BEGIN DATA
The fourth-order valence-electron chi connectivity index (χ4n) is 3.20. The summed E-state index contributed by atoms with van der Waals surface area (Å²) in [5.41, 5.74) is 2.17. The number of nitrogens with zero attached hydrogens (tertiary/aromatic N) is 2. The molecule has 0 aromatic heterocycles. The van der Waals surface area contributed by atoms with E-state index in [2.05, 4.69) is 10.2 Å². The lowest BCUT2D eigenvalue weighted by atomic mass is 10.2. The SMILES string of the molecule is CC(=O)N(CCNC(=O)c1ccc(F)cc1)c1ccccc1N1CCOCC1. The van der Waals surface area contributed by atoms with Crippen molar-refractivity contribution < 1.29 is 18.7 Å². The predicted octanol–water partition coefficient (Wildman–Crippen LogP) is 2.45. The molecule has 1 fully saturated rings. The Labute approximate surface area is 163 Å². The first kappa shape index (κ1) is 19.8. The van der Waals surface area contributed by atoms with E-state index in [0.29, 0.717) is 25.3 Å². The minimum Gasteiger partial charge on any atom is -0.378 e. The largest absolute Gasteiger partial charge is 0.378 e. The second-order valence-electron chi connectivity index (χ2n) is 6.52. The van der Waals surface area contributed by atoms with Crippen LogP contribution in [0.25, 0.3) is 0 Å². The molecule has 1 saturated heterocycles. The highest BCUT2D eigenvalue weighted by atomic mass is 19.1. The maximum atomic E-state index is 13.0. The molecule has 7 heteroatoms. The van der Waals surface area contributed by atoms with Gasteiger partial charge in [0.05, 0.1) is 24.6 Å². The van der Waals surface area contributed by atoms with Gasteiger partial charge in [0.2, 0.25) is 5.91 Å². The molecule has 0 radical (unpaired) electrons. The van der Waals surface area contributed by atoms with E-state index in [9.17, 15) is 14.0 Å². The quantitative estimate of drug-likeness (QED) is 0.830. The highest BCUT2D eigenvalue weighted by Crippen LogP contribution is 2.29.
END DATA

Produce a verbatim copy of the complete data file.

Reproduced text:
The fourth-order valence-electron chi connectivity index (χ4n) is 3.20. The summed E-state index contributed by atoms with van der Waals surface area (Å²) in [5.41, 5.74) is 2.17. The number of nitrogens with zero attached hydrogens (tertiary/aromatic N) is 2. The molecule has 0 aromatic heterocycles. The van der Waals surface area contributed by atoms with E-state index in [2.05, 4.69) is 10.2 Å². The lowest BCUT2D eigenvalue weighted by atomic mass is 10.2. The SMILES string of the molecule is CC(=O)N(CCNC(=O)c1ccc(F)cc1)c1ccccc1N1CCOCC1. The van der Waals surface area contributed by atoms with Crippen molar-refractivity contribution < 1.29 is 18.7 Å². The predicted octanol–water partition coefficient (Wildman–Crippen LogP) is 2.45. The molecule has 1 fully saturated rings. The Labute approximate surface area is 163 Å². The first kappa shape index (κ1) is 19.8. The van der Waals surface area contributed by atoms with E-state index in [0.29, 0.717) is 25.3 Å². The minimum Gasteiger partial charge on any atom is -0.378 e. The largest absolute Gasteiger partial charge is 0.378 e. The second-order valence-electron chi connectivity index (χ2n) is 6.52. The van der Waals surface area contributed by atoms with Crippen LogP contribution in [0.25, 0.3) is 0 Å². The molecule has 1 saturated heterocycles. The highest BCUT2D eigenvalue weighted by atomic mass is 19.1. The maximum atomic E-state index is 13.0. The molecule has 7 heteroatoms. The van der Waals surface area contributed by atoms with Gasteiger partial charge in [0.05, 0.1) is 24.6 Å². The van der Waals surface area contributed by atoms with Gasteiger partial charge in [0.2, 0.25) is 5.91 Å². The molecule has 0 radical (unpaired) electrons. The van der Waals surface area contributed by atoms with E-state index in [9.17, 15) is 14.0 Å². The quantitative estimate of drug-likeness (QED) is 0.830. The highest BCUT2D eigenvalue weighted by Crippen LogP contribution is 2.29.